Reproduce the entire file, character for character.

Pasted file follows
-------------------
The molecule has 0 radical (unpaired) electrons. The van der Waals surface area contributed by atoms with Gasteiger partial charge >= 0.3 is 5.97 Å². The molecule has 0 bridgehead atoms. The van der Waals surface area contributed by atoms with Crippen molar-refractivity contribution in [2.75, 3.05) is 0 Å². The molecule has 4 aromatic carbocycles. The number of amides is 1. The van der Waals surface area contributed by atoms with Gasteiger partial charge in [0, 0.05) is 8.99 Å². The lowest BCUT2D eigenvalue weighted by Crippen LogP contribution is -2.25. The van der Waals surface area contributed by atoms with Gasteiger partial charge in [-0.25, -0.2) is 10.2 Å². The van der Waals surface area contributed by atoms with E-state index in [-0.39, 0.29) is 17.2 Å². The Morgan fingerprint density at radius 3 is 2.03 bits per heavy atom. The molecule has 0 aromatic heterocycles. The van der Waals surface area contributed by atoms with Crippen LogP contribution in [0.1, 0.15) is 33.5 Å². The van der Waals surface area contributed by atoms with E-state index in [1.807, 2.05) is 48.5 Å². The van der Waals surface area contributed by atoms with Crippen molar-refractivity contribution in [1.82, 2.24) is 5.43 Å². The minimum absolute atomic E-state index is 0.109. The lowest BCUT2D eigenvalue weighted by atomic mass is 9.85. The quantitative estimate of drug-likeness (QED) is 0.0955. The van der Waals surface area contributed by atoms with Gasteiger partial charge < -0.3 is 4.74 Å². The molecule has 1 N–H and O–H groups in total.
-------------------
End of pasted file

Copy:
The molecule has 0 radical (unpaired) electrons. The van der Waals surface area contributed by atoms with Gasteiger partial charge >= 0.3 is 5.97 Å². The molecule has 0 bridgehead atoms. The van der Waals surface area contributed by atoms with Crippen molar-refractivity contribution in [2.75, 3.05) is 0 Å². The molecule has 4 aromatic carbocycles. The number of amides is 1. The van der Waals surface area contributed by atoms with Gasteiger partial charge in [0, 0.05) is 8.99 Å². The lowest BCUT2D eigenvalue weighted by Crippen LogP contribution is -2.25. The van der Waals surface area contributed by atoms with Gasteiger partial charge in [-0.25, -0.2) is 10.2 Å². The van der Waals surface area contributed by atoms with E-state index in [-0.39, 0.29) is 17.2 Å². The Morgan fingerprint density at radius 3 is 2.03 bits per heavy atom. The molecule has 0 aromatic heterocycles. The van der Waals surface area contributed by atoms with Crippen LogP contribution in [0.1, 0.15) is 33.5 Å². The van der Waals surface area contributed by atoms with E-state index in [1.807, 2.05) is 48.5 Å². The van der Waals surface area contributed by atoms with Crippen molar-refractivity contribution in [1.82, 2.24) is 5.43 Å². The minimum absolute atomic E-state index is 0.109. The lowest BCUT2D eigenvalue weighted by atomic mass is 9.85. The quantitative estimate of drug-likeness (QED) is 0.0955. The van der Waals surface area contributed by atoms with Gasteiger partial charge < -0.3 is 4.74 Å². The molecule has 1 N–H and O–H groups in total.